astabada - 1 year ago 78

Python Question

I have a set of data, and want to make an histogram of it. I need the bins to have the same *size*, by which I mean that they must contain the same number of objects, rather than the more common (numpy.histogram) problem of having *equally spaced* bins.

This will naturally come at the expenses of the bins widths, which can - and in general will - be different.

I will specify the number of desired bins and the data set, obtaining the bins edges in return.

`Example:`

data = numpy.array([1., 1.2, 1.3, 2.0, 2.1, 2.12])

bins_edges = somefunc(data, nbins=3)

print(bins_edges)

>> [1.,1.3,2.1,2.12]

So the bins all contain 2 points, but their widths (0.3, 0.8, 0.02) are different.

There are two limitations:

- if a group of data is identical, the bin containing them could be bigger.

- if there are N data and M bins are requested, there will be N/M bins plus one if N%M is not 0.

This piece of code is some cruft I've written, which worked nicely for small data sets. What if I have 10**9+ points and want to speed up the process?

`1 import numpy as np`

2

3 def def_equbin(in_distr, binsize=None, bin_num=None):

4

5 try:

6

7 distr_size = len(in_distr)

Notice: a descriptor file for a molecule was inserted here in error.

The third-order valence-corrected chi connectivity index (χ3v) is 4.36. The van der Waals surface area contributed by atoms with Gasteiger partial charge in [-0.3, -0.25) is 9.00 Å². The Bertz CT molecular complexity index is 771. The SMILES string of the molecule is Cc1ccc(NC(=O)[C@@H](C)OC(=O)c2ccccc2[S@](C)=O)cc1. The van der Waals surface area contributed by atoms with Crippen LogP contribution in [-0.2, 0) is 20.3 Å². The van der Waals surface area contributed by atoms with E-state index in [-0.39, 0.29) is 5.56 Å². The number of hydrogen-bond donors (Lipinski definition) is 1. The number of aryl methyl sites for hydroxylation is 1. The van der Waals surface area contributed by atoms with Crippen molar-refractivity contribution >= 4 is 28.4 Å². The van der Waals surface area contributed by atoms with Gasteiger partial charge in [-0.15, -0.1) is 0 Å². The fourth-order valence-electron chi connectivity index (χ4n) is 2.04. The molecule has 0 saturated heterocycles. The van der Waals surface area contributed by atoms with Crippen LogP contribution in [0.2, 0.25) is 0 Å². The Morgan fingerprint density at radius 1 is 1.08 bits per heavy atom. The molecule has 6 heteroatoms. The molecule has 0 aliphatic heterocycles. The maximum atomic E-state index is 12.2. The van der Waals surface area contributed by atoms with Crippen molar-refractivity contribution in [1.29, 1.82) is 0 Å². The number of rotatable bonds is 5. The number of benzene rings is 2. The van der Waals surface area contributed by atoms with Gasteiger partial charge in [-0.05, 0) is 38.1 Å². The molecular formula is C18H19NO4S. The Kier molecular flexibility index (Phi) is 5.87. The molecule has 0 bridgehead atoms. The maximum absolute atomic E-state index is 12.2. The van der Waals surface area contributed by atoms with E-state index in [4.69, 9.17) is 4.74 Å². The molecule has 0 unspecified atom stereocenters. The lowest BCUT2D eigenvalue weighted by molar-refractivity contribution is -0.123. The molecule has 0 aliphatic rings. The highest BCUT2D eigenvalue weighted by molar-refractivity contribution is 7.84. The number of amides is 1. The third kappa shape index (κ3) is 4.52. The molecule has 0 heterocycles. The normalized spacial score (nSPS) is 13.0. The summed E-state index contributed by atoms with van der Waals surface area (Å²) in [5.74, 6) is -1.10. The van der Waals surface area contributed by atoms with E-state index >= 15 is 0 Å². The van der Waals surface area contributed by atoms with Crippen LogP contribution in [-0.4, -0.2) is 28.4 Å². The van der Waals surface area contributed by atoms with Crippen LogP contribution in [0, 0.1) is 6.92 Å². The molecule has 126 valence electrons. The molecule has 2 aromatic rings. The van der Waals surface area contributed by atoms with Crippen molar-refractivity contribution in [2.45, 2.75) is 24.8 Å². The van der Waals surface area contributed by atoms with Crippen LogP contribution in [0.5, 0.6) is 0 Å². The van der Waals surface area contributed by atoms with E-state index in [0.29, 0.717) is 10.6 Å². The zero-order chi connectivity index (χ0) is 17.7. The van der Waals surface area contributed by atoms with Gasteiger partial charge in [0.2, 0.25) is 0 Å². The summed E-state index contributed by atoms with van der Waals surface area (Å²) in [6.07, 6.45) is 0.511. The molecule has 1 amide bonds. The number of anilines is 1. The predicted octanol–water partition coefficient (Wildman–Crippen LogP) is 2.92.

8

9 bin_size = distr_size / bin_num

10 odd_bin_size = distr_size % bin_num

11

12 args = in_distr.argsort()

13

14 hist = np.zeros((bin_num, bin_size))

15

16 for i in range(bin_num):

17 hist[i, :] = in_distr[args[i * bin_size: (i + 1) * bin_size]]

18

19 if odd_bin_size == 0:

20 odd_bin = None

21 bins_limits = np.arange(bin_num) * bin_size

22 bins_limits = args[bins_limits]

23 bins_limits = np.concatenate((in_distr[bins_limits],

24 [in_distr[args[-1]]]))

25 else:

26 odd_bin = in_distr[args[bin_num * bin_size:]]

27 bins_limits = np.arange(bin_num + 1) * bin_size

28 bins_limits = args[bins_limits]

29 bins_limits = in_distr[bins_limits]

30 bins_limits = np.concatenate((bins_limits, [in_distr[args[-1]]]))

31

32 return (hist, odd_bin, bins_limits)

Answer

Using your example case (bins of 2 points, 6 total data points):

```
from scipy import stats
bin_edges = stats.mstats.mquantiles(data, [0, 2./6, 4./6, 1])
>> array([1. , 1.24666667, 2.05333333, 2.12])
```

Source (Stackoverflow)